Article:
Similar things can happen with affiliate banners that you get from affiliate networks. Quite often a simple HTML snippet that you get from them causes a big (in KB) advertisement to load on your site. To speed this up, you can save the picture of the ad and host it on your own server (apply all the steps to optimize the image from above) and embed it in an affiliate link that doesn’t load anything but just transfers your affiliate code. With this you save a HTTP request to an external site you don’t have control over and also have the ad load faster.
CSS and JS usage
Both CSS and JS files are plain text and quite often contain a lot of comments and blank spaces. This you can optimize, too. There are many optimization tools on the web that reduce file size by eliminating this non-used content without changing functionality. Remember, a small file is transmitted faster than a big one (search for JS or CSS minify)
It is also possible to combine often called JS files into one (same applies for CSS files). With this you only have one call to the server and get the equivalent of many files transmitted to the browser in one go.
This is easy to do when you program your own sites, but for WordPress you find plugins that do the job for you.
Caching your Website
This works well, but probably only when you have decent traffic on the site and your pages get called quite often. With small, low traffic niche sites on shared hosting I didn’t experience performance gains as the time between single visitors (who also requested different pages) was too long. Maybe I did something wrong in the setup, but for me it only worked on sites with more traffic, where the same pages were requested over and over.
All the above should give your site a little boost in performance. The biggest improvement comes now:
Switch on HTTP Compression
This is done on the server and the server compresses a text resource (HTML, JS, CSS) before sending it to the browser. This saves a lot of bandwidth (usually between 50% to 70%) and makes the pages load faster. Remember, smaller files get transferred faster. I also found some WordPress plugins enabling compression, but the results were not as good as when my server admin did the job.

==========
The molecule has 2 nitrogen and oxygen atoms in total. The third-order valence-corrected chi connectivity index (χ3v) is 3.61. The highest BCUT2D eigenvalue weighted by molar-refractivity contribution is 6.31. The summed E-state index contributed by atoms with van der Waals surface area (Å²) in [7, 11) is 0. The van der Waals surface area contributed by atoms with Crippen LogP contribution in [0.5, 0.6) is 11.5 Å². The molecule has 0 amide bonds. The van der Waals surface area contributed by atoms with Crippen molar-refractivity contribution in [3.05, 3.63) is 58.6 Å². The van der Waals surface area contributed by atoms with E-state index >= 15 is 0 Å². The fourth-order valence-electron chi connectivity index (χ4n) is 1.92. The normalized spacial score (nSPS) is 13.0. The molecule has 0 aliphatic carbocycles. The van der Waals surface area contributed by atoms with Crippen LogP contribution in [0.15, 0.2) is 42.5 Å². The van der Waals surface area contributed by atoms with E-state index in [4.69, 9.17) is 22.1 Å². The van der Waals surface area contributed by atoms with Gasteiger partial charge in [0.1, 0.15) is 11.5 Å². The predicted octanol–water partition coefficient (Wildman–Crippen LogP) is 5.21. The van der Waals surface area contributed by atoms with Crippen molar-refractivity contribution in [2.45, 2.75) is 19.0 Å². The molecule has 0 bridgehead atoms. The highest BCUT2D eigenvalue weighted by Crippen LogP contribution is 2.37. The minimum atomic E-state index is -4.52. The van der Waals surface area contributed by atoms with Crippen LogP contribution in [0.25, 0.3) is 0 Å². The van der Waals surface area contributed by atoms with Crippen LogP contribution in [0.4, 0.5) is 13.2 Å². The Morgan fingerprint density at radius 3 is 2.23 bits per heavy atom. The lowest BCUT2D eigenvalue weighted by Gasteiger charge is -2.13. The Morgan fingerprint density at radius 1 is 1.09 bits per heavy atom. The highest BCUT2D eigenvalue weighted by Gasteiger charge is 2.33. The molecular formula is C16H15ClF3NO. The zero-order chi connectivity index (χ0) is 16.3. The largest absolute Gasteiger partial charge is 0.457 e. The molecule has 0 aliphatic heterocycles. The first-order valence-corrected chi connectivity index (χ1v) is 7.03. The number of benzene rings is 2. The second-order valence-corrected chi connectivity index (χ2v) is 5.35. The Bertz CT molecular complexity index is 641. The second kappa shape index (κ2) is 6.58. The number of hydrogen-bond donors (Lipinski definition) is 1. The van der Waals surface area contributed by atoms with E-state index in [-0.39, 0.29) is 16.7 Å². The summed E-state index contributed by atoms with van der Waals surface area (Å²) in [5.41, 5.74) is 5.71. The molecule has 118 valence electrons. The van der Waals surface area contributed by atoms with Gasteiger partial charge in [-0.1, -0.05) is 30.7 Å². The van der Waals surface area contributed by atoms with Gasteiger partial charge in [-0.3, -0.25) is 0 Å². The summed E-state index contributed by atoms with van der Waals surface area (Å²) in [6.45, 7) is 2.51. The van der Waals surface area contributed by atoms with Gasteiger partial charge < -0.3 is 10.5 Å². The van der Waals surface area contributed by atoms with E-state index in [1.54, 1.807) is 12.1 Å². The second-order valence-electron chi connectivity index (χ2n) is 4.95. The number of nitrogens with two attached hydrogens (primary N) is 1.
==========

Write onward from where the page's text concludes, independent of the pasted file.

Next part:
Get a better Webhost
Usually you get what you pay for. But speed is not everything when shopping for a webhost. Also consider customer service, additional bandwidth cost, proximity to your audience (means shorter lines and quicker loading).
IMHO, I would work on all the above mentioned optimization tips and those mentioned by Lynette, before changing hosting providers.
Using all of the above mentioned steps I was able to lessen the load time for my sites significantly. From 5-7 seconds to about 2.7 seconds for a WP site on shared hosting and to under 0.5 seconds for a static HTML site on a fast host (also shared hosting, but just 35 sites per server).
The results for the WP site could be better if I were using a faster host located nearer to its main audience. Currently it is hosted in Europe, which requires some additional hops around the networks. Two main issues are slowing it down at the moment: the slow shared server with a mass hosting company and WordPress itself are responsible for a long Time To First Byte (1.5 seconds). The external tracking tool also takes its toll (0.8 seconds at the end of the load).
It takes some time and effort to really speed up your site, but the results pay off in better user experience and conversions.
These website tuning tips helped me improve loading speed.
Please comment below and let us know what you did to speed up your site